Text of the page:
5 6 7 8 9 10 11 12 13 14 This card is for your contemplation and consideration, and acts as an “ignition” in which your experience for the week may be seen.
Conclusion We trust during this week-long taster experience you have been given a new angle on your Tarot, and look forward to welcoming you on our other Gated Spreads in the future. You can share your experiences in our social site, Tarot-Town, and ask questions. The site is free with membership of your national Tarot Association, with many other member benefits. We also provide a self-study course in Kabbalah which is only $1/month for 12 months at www.kabbalahcourse.com. Each unit of the course is designed to be studied over a month, with a total of twelve units taking a year to study in total. Each unit comprises a Reading Paper, a Revision Sheet, Exercises, and a Booklist. Selected units contain supplementary material including tables, illustrations, diagrams and further revision material. Available now for only $12.00 for an entire year’s course in Kabbalah! Includes 50 PDF modules, delivered by email monthly.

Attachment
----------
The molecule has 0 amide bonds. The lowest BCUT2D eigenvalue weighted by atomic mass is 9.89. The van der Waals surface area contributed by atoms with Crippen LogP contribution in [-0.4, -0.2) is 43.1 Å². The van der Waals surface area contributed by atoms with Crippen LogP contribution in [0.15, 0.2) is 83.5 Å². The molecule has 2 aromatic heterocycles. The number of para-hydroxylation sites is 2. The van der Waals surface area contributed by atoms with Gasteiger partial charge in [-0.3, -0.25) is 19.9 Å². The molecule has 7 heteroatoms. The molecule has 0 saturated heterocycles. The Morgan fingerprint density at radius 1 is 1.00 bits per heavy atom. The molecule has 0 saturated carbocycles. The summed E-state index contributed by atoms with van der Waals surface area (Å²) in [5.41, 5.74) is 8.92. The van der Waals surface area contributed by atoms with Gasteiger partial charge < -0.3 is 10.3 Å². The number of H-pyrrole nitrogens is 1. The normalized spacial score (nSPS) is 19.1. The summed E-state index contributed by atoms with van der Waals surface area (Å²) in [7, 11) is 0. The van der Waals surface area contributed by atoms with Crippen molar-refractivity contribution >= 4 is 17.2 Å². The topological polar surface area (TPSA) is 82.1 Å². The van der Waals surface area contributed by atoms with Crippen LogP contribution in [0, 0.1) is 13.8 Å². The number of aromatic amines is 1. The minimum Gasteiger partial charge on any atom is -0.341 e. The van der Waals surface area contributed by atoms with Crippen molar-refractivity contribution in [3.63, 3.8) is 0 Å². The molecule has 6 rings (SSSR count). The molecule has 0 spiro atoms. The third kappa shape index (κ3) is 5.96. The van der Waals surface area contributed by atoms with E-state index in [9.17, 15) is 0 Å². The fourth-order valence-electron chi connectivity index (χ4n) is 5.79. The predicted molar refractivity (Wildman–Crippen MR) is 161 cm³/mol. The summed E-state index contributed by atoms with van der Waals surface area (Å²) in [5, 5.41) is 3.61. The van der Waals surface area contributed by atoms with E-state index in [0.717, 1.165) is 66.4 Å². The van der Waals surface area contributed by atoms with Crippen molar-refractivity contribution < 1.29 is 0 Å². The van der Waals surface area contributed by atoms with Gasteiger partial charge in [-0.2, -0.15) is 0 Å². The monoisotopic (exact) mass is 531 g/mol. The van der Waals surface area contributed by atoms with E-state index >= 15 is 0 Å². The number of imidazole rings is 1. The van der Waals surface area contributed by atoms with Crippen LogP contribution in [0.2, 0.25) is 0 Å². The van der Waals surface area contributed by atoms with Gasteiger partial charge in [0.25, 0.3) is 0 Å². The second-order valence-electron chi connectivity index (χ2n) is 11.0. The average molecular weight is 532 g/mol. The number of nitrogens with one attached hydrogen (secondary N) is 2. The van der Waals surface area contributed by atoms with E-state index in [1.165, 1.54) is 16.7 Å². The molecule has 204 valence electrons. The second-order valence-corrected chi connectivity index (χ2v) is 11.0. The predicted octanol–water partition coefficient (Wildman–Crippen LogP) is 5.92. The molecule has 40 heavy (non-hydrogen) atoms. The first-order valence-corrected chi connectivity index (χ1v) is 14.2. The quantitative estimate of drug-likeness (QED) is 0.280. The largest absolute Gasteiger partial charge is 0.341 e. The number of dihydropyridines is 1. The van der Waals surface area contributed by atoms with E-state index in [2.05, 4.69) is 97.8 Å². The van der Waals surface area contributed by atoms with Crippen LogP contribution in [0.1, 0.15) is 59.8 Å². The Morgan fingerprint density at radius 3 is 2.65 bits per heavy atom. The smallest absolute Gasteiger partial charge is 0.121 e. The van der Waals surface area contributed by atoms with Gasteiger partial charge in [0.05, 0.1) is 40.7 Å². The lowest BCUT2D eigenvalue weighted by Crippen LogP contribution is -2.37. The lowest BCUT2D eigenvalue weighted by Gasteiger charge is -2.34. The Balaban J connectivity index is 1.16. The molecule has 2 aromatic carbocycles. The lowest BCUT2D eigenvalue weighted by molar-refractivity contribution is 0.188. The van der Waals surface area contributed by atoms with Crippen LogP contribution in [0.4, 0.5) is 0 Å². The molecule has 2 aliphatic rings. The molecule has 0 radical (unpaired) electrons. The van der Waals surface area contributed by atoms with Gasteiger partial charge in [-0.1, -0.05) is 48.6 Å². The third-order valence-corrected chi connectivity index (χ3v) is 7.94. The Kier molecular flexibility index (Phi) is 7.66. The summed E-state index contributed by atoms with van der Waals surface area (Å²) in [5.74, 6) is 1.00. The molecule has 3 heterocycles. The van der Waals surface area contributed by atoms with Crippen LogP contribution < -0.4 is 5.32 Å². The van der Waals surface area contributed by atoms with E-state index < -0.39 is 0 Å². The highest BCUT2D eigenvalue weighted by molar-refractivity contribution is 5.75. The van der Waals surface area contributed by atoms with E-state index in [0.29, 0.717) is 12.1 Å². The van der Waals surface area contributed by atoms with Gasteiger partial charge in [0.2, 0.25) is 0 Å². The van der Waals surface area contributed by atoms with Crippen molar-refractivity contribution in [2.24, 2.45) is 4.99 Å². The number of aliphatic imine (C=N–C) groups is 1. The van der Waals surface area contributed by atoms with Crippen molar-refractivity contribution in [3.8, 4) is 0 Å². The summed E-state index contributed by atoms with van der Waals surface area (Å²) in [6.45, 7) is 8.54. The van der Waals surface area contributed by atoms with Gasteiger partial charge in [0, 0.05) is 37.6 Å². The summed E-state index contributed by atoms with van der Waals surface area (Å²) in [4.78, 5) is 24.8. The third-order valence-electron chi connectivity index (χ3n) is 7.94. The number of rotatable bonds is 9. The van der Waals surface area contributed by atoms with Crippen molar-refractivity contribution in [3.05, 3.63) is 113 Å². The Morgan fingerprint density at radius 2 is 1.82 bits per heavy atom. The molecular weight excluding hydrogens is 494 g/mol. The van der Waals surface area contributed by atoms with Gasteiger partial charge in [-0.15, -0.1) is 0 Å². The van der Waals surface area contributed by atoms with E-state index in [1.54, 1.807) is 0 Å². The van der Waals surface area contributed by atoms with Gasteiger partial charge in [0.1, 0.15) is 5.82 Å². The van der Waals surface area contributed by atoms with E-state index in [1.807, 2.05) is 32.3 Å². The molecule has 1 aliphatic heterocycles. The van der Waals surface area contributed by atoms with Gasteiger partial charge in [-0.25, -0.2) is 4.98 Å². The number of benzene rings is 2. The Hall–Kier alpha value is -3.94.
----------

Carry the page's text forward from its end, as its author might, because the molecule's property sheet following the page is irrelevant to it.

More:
Notes  Gershom Scholem, On the Mystical Shape of the Godhead (New York: Schocken Books, 1991), p. 43  Brett Bradford, Liz Manison, Linda Hoyland, Lucy Manera & Tali Goodwin, 2009.
Bibliography Tarot Katz, M. Tarosophy. Chang Mai: Salamander & Sons, 2012. Katz, M. & Goodwin, T. Around the Tarot in 78 Days. Woodbury: Llewellyn, 2012. Katz, M. & Goodwin, T. Tarot Flip. Forge Press, 2012. Waite, A. E. Pictorial Key to the Tarot. London: Rider, 1974.
Kabbalah Kabbalah Decoder, Janet introduction, accessible]